By Linda Dougherty

One may be in its death throes. The other is getting a new lease on life. Pimlico Race Course and Laurel Park, Maryland’s two major racetracks, are a study in contrasts.

Laurel Park, located near the affluent suburbs of northern Virginia and bustling Washington, D.C., has received a considerable facelift in the last two years by its owner, the Stronach Group. It’s come with an eye towards hosting future major events, including the Breeders’ Cup World Championships, and possibly the Preakness Stakes, second jewel of racing’s Triple Crown.

While Laurel, which opened in 1911, has a long history, it is Pimlico, which opened in 1870 and is the nation’s second-oldest racetrack behind only Saratoga, that holds a special place in the annals of the sport. Pimlico not only hosts the Preakness, set this year for May 19, but has been the scene of such memorable events as the celebrated match race between Seabiscuit and War Admiral in 1938. And despite Pimlico being surrounded by a distressed Baltimore neighborhood, the Preakness is an economic boon to both the city and state.

But for more than a few years, as attention shifts to Baltimore soon after the dust settles from the Kentucky Derby, questions have arisen as to the future of Pimlico, which has often been described as decrepit, run down, and completely devoid of the charm that is associated with Churchill Downs, or the enormous wonder of Belmont Park.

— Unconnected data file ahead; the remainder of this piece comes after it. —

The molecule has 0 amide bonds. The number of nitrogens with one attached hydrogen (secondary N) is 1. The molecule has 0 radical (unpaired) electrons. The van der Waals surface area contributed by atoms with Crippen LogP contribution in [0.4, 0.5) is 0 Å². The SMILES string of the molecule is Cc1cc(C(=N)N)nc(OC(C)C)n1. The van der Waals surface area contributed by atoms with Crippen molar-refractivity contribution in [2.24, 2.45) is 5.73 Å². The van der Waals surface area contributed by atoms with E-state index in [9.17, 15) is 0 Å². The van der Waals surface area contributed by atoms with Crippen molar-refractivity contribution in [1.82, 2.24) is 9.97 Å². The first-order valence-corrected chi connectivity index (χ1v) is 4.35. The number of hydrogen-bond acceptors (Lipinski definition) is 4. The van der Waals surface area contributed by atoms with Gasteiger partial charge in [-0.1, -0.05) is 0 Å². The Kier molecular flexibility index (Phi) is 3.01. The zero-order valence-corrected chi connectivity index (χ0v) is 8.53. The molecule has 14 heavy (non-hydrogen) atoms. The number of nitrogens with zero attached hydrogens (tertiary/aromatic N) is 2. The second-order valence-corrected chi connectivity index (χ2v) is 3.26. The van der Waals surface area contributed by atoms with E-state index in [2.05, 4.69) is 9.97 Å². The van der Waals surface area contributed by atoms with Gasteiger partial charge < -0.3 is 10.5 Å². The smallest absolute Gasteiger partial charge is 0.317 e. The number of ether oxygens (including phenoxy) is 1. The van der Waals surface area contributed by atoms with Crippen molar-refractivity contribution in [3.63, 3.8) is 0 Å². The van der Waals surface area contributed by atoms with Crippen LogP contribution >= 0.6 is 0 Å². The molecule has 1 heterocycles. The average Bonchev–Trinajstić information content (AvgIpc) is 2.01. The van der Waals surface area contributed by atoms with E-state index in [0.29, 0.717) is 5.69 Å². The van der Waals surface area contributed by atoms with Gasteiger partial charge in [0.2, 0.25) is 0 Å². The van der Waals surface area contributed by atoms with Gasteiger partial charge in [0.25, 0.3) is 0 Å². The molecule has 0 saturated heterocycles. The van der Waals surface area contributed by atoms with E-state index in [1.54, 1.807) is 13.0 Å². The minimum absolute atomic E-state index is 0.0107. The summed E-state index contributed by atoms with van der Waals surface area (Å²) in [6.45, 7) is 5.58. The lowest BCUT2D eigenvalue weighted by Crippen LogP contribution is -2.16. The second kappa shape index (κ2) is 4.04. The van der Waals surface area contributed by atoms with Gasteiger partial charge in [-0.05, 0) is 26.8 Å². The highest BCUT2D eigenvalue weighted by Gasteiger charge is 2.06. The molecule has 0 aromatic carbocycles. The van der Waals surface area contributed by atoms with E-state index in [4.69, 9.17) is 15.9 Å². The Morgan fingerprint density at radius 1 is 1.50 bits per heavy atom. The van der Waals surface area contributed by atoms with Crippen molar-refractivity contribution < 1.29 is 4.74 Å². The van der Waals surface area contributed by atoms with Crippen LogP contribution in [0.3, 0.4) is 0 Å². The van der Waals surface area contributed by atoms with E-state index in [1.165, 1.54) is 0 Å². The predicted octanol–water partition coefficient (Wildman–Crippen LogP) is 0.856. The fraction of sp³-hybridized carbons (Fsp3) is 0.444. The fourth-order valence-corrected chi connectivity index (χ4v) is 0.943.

Those questions have become more pointed recently with the reduction of live racing dates at Pimlico, the shift of those dates to Laurel Park, and the absence of any serious renovations to Pimlico by the Stronach Group.  

The release last year of Phase 1 of a two-phase study of Pimlico by the Maryland Stadium Authority concluded that it will require an enormous amount of money for either extensive improvements or a complete rebuilding, and has many wondering how much longer the track will remain.  

The Stronach Group has indicated it is not prepared to make a major investment in Pimlico for what amounts to just a dozen racing dates per year without financial help from the city and state. The company’s focus on improvements to Laurel Park are part of a plan to land the Breeders’ Cup World Championships, which it hopes to be awarded in the next few years after submitting a formal bid earlier this winter. If Laurel is successful in handling a large crowd with the attendant festivities, the Breeders’ Cup could be a precursor towards it being the new home of the Preakness Stakes, though it’s not expected to happen without a fight.  

A Glorious Past, An Uncertain Future

The 90-page Phase 1 Stadium Authority study, published February 24, 2017, examined the current condition of Pimlico, its potential future use, and the estimated costs for renovation or rebuilding.